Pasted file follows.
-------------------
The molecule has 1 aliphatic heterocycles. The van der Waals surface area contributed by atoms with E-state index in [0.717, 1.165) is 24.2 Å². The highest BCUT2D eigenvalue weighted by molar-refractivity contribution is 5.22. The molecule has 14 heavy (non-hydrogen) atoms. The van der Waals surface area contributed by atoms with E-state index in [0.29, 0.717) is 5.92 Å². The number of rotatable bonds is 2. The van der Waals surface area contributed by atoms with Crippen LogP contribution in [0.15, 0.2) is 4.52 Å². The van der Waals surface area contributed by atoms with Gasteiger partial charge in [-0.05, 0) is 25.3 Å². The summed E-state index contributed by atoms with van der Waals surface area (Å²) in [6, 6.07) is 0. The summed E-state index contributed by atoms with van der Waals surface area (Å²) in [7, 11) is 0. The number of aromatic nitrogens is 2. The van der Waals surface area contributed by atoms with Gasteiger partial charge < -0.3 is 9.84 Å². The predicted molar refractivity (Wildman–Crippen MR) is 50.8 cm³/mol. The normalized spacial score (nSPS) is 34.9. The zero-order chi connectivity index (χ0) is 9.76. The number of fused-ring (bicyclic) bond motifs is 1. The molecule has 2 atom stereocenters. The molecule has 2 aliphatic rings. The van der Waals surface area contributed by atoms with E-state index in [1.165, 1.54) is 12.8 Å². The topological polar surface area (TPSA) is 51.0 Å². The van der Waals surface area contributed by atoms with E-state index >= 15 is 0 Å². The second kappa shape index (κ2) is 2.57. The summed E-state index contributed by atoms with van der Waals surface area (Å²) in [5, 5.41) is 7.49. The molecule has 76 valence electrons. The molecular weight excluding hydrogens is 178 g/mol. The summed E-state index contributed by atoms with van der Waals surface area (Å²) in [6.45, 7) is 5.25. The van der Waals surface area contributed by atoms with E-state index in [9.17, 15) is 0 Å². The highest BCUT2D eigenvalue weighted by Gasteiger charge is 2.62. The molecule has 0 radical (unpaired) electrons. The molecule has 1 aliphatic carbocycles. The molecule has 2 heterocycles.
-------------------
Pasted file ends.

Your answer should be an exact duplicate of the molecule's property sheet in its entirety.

The molecule has 1 aliphatic heterocycles. The van der Waals surface area contributed by atoms with E-state index in [0.717, 1.165) is 24.2 Å². The highest BCUT2D eigenvalue weighted by molar-refractivity contribution is 5.22. The molecule has 14 heavy (non-hydrogen) atoms. The van der Waals surface area contributed by atoms with E-state index in [0.29, 0.717) is 5.92 Å². The number of rotatable bonds is 2. The van der Waals surface area contributed by atoms with Crippen LogP contribution in [0.15, 0.2) is 4.52 Å². The van der Waals surface area contributed by atoms with Gasteiger partial charge in [-0.05, 0) is 25.3 Å². The summed E-state index contributed by atoms with van der Waals surface area (Å²) in [6, 6.07) is 0. The summed E-state index contributed by atoms with van der Waals surface area (Å²) in [7, 11) is 0. The number of aromatic nitrogens is 2. The van der Waals surface area contributed by atoms with Gasteiger partial charge < -0.3 is 9.84 Å². The predicted molar refractivity (Wildman–Crippen MR) is 50.8 cm³/mol. The normalized spacial score (nSPS) is 34.9. The zero-order chi connectivity index (χ0) is 9.76. The number of fused-ring (bicyclic) bond motifs is 1. The molecule has 2 atom stereocenters. The molecule has 2 aliphatic rings. The van der Waals surface area contributed by atoms with E-state index in [1.165, 1.54) is 12.8 Å². The topological polar surface area (TPSA) is 51.0 Å². The van der Waals surface area contributed by atoms with E-state index >= 15 is 0 Å². The second kappa shape index (κ2) is 2.57. The summed E-state index contributed by atoms with van der Waals surface area (Å²) in [5, 5.41) is 7.49. The molecule has 76 valence electrons. The molecular weight excluding hydrogens is 178 g/mol. The summed E-state index contributed by atoms with van der Waals surface area (Å²) in [6.45, 7) is 5.25. The van der Waals surface area contributed by atoms with E-state index in [9.17, 15) is 0 Å². The highest BCUT2D eigenvalue weighted by Gasteiger charge is 2.62. The molecule has 0 radical (unpaired) electrons. The molecule has 1 aliphatic carbocycles. The molecule has 2 heterocycles.